Modern Device: Wind Sensor Rev. P Anemometer
The Rev. P4 wind sensor is the latest revision of our wind sensor. The revisions are mostly tweaks for stability and accuracy. We also added a potentiometer to make calibrating the boards easier. We will calibrate them in the shop and the pot really shouldn’t be a user item, unless users want to experiment with them. We will also be doing a new regression and revising our code to support the sensor in the coming weeks.
The Rev. P wind sensor is an improved hot wire anemometer, similar to our Rev C wind sensor but including hardware compensation for ambient temperatures. The “P” is somewhat arbitrary, but can also stand for positive temperature coefficient thermistors. The thermistors used on this model are more stable and more absolutely accurate than the thermistors on the Rev C. As with everything in engineering, the new thermistors have good and bad effects. Because we can’t buy the thermistors in arbitrary values, it requires a higher voltage to heat the sensing element to operating temperature. Thus the sensor needs an 9-12 volt supply. Another downside is that the parts are dramatically more expensive than our Rev C. sensor.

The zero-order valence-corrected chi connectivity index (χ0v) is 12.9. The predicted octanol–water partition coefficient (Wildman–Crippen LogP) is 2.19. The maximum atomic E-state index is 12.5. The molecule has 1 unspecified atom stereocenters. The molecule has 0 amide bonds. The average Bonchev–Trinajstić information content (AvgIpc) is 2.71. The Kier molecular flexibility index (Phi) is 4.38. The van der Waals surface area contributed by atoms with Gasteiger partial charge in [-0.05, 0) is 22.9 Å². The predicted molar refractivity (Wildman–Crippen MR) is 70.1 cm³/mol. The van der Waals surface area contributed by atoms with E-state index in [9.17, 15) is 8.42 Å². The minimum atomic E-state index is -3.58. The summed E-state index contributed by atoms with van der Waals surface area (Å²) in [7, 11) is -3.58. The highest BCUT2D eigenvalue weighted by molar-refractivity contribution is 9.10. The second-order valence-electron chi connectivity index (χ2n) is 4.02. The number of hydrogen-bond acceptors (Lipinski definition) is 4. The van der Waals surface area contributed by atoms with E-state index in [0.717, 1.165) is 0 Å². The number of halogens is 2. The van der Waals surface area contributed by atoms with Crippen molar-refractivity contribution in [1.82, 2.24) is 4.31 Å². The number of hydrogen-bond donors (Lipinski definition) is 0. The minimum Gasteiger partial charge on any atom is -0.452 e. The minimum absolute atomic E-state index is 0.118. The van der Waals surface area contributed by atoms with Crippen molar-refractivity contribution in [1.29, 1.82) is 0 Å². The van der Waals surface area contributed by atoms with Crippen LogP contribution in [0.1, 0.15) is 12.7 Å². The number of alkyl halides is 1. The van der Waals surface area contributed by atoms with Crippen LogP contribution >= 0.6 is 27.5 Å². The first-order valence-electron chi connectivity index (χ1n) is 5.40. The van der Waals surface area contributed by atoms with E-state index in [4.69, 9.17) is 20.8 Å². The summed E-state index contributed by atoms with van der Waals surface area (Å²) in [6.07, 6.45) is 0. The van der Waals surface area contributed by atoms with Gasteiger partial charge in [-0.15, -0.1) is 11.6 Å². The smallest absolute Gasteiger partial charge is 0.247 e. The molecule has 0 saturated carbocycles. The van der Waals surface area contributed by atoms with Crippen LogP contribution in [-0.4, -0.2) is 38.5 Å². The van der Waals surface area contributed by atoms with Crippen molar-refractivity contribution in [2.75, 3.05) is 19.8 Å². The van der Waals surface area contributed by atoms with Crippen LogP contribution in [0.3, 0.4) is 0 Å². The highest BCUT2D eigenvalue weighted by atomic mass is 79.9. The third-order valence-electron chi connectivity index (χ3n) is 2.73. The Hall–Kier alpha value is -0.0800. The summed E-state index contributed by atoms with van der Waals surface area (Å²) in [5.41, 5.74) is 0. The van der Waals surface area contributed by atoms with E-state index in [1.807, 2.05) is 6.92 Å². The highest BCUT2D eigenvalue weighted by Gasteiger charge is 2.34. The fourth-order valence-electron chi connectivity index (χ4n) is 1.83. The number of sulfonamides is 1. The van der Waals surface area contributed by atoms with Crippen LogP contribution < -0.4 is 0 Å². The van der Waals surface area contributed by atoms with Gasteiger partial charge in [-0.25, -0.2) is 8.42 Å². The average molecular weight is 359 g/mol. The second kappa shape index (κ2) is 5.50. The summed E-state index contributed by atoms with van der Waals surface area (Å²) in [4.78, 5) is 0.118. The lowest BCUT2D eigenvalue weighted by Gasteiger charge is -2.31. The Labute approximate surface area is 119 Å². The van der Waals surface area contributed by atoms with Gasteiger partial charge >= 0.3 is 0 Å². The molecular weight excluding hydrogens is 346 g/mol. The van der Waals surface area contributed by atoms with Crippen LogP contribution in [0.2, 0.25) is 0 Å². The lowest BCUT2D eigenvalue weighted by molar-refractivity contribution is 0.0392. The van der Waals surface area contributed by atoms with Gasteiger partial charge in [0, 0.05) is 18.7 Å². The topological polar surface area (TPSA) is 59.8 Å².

One pleasant side-effect of the increased voltage is that there is plenty of power to heat up the thermistor, so the sensor can sense hurricane force winds without saturating (going to a flat maximum value). It does not necessarily mean the sensor can survive hurricane force winds however. The new mounting of the thermistor sensing element means that the Rev P is much less directionally sensitive than the Rev C. sensor. Perhaps in the 15% range. The sensor should also be physically more robust than our older sensor due to the loop that holds the sensing element. Another new feature of the sensor is a dedicated ambient temperature sensor that is independent of supply voltages. The temp sensor analog output is also scaled to 3.3 volts. The voltage (wind) output of the sensor has also been scaled to a maximum 3.3V output with high precision (.1% resistors). This is to accommodate the increasing use of 3.3 volt boards, and microcontrollers. It will work great with any Arduino or clone, right out of the box, except for the fact that you need to provide at least 9-12 volts from an external power source, with 12 volts being ideal.